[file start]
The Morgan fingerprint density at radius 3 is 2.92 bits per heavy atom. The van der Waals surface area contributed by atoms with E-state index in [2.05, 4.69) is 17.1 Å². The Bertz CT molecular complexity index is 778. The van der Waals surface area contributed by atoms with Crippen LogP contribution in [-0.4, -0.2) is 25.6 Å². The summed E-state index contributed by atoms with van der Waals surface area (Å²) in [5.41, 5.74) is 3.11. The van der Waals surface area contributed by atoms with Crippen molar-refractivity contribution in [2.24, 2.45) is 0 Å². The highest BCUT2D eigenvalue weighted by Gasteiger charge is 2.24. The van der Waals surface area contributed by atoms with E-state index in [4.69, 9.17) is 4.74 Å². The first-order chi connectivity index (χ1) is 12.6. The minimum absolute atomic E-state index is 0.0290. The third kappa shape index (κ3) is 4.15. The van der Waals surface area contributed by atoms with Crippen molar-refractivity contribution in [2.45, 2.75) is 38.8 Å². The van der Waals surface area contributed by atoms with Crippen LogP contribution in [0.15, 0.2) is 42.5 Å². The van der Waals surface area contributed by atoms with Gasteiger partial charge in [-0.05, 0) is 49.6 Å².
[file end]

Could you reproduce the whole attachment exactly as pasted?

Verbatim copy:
The Morgan fingerprint density at radius 3 is 2.92 bits per heavy atom. The van der Waals surface area contributed by atoms with E-state index in [2.05, 4.69) is 17.1 Å². The Bertz CT molecular complexity index is 778. The van der Waals surface area contributed by atoms with Crippen LogP contribution in [-0.4, -0.2) is 25.6 Å². The summed E-state index contributed by atoms with van der Waals surface area (Å²) in [5.41, 5.74) is 3.11. The van der Waals surface area contributed by atoms with Crippen molar-refractivity contribution in [2.24, 2.45) is 0 Å². The highest BCUT2D eigenvalue weighted by Gasteiger charge is 2.24. The van der Waals surface area contributed by atoms with E-state index in [4.69, 9.17) is 4.74 Å². The first-order chi connectivity index (χ1) is 12.6. The minimum absolute atomic E-state index is 0.0290. The third kappa shape index (κ3) is 4.15. The van der Waals surface area contributed by atoms with Crippen molar-refractivity contribution in [2.45, 2.75) is 38.8 Å². The van der Waals surface area contributed by atoms with Crippen LogP contribution in [0.15, 0.2) is 42.5 Å². The van der Waals surface area contributed by atoms with Gasteiger partial charge in [-0.05, 0) is 49.6 Å².